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Quantity of heat

  1. Oct 15, 2006 #1
    This is one of those test your understanding questions out of the book.

    What distance would a 1.00kg block have to fall to raise the temperature of .250kg of water from 20C to 90C? Assume that all potential emergy that the block loses as it falls goes into raising the emperature of the water?
    (The system: the block is suspended by string through a pully and t attached to a axel. The axel has more thread wrapped around it and is attached to a horizontally rotating paddle inside a glass filled with water. so as the block falls the paddle is doing work on the water resulting in heat transfer Q. this is the most accurate description I can come up with from looking at the picture)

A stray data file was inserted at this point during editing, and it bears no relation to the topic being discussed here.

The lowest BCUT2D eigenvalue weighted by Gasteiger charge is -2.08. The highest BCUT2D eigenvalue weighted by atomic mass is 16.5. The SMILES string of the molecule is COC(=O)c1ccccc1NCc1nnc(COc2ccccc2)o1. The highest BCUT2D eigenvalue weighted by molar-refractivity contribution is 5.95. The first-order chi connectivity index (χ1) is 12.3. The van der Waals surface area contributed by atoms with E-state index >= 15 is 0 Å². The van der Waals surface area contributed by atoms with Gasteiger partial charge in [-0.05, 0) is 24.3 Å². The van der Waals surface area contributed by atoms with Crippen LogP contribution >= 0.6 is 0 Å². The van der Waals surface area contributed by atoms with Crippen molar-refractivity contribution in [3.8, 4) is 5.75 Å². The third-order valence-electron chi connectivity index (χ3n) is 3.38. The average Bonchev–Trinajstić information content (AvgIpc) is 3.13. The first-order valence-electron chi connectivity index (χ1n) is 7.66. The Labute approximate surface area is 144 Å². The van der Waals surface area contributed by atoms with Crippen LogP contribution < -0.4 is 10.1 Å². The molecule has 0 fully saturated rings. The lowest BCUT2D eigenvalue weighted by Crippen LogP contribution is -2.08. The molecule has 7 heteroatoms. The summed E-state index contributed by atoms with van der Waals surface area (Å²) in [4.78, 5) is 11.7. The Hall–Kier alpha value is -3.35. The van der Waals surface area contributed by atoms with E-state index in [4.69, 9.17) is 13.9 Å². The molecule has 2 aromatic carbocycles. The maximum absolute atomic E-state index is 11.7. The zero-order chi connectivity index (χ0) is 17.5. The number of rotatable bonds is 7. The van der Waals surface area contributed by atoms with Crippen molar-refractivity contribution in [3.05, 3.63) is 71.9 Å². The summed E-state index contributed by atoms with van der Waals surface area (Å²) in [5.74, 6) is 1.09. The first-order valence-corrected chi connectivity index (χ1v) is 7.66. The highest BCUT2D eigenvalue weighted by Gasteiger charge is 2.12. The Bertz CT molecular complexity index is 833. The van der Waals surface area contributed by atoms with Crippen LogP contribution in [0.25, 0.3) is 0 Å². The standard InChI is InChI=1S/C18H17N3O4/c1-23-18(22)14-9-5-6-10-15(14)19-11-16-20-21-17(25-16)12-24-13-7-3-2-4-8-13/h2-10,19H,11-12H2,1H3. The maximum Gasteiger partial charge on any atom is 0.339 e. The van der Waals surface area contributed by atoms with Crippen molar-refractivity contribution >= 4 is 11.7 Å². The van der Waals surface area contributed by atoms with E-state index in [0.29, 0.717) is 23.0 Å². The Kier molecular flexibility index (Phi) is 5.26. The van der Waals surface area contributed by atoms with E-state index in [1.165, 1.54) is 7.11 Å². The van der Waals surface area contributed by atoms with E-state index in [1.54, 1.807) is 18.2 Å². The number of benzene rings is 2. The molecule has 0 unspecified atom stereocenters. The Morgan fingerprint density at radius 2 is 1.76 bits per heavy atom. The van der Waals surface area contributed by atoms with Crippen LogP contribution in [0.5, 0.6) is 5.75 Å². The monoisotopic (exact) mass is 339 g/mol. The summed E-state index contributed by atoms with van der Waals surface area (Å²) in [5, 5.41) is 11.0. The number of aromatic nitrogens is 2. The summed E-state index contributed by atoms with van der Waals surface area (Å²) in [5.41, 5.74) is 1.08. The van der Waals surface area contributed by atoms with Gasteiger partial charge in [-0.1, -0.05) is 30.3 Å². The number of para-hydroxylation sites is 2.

This is the answer right out of the book:

    The temperature change is T = 70K so the amount of heat is Q = (m_water)(c)(dT) = (1kg)(4190J/kgK)(70K) = 2.93x10^5J If the block falls a distance h, the amount of potential energy lost is m_block(g)(h), so h = Q/(m_block)(h) = (2.93e+10^5J)/(1.00kg)(9.8m/s^2) = 2.99^4 m

    Is this a typo? They clearly distinguish m_water and m_block, yet they use 1kg for the mass of the water instead of .250kg. Or am I misunderstanding the question? I get Q = (.250)(c)(dt).
  2. jcsd
  3. Oct 15, 2006 #2


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    It's clearly a typo. You are right, the mass of the water should be 0.25 kg in the expression.
  4. Oct 15, 2006 #3
    thanks alot!!
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